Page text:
This post by Jennifer Flaten
At supper the other night the conversation turned to fire safety-don’t ask me why or how, it just did. Specifically, the girls vividly remember touring the fire department during their elementary schools fire safety week.
Now, this tour took place when they were in 2nd grade, they are now in 7th so this is one powerful memory. Usually, the girls are opposites…most often if one likes something the other kid thinks it was just “meh”, but not this tour. No. Both girls shuddered remembering it.
According to my girls, the visit went fine at first. They saw the fire station, viewed the equipment and then it was time for the safety house. In the safety house demonstration, the firefighters show examples of household items burned in a fire. For some reason seeing the melted cups, scorched light fixtures and burned out microwave really terrified my youngest daughter.
So much so that after that tour, on evenings when I lit candles, she would go around blowing them out. Now for all these years, I thought she was blowing the candles out to be FUNNY.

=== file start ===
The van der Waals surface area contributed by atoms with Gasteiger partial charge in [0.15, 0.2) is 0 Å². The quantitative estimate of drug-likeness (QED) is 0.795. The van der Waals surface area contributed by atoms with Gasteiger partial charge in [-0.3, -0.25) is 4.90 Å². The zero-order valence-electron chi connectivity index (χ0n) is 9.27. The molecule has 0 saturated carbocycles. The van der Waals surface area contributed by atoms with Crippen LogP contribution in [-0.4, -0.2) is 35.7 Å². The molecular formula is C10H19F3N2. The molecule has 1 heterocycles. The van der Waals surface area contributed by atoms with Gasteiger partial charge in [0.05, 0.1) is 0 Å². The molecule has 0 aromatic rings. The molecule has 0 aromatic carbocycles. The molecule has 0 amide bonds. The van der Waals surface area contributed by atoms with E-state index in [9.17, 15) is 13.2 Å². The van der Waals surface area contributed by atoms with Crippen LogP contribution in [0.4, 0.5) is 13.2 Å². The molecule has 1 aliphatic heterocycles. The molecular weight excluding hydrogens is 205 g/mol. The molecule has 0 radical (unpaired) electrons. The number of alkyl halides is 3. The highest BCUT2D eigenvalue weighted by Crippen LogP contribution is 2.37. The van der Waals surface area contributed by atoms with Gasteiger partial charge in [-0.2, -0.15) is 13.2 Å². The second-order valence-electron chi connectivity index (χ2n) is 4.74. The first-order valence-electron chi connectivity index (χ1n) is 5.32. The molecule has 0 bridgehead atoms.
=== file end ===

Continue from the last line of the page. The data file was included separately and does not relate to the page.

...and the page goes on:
She would even sneak out of her room, creep into the kitchen and blow out the candles. I used to call her “lips” as in “I see lips was at work in the kitchen again” when I discovered all the candles blown out.
Yet, the day I picked them up from school after the tour, they both told me the tour was “fine”.
I never equated the sudden desire to see the candles unlit stemmed from her trip to the fire station. Never once when I was teasing her about blowing out the candles to be funny did she share her fear.
I had no idea that she was blowing them out because she was afraid the house would start on fire. Eventually, she got over that fear and even lights candles herself. I am not happy she was so frightened and didn’t share it with me, but I am glad that the program is effective.
It makes an amusing anecdote, but it is also a reminder that sometimes we make assumptions about people’s motivation. I thought she was doing it to be impish. Would it have made a difference if I asked, “why do you keep blowing the candles out” instead of assuming her reasons? I don’t know kids don’t always want to admit strong emotions like fear to their parents.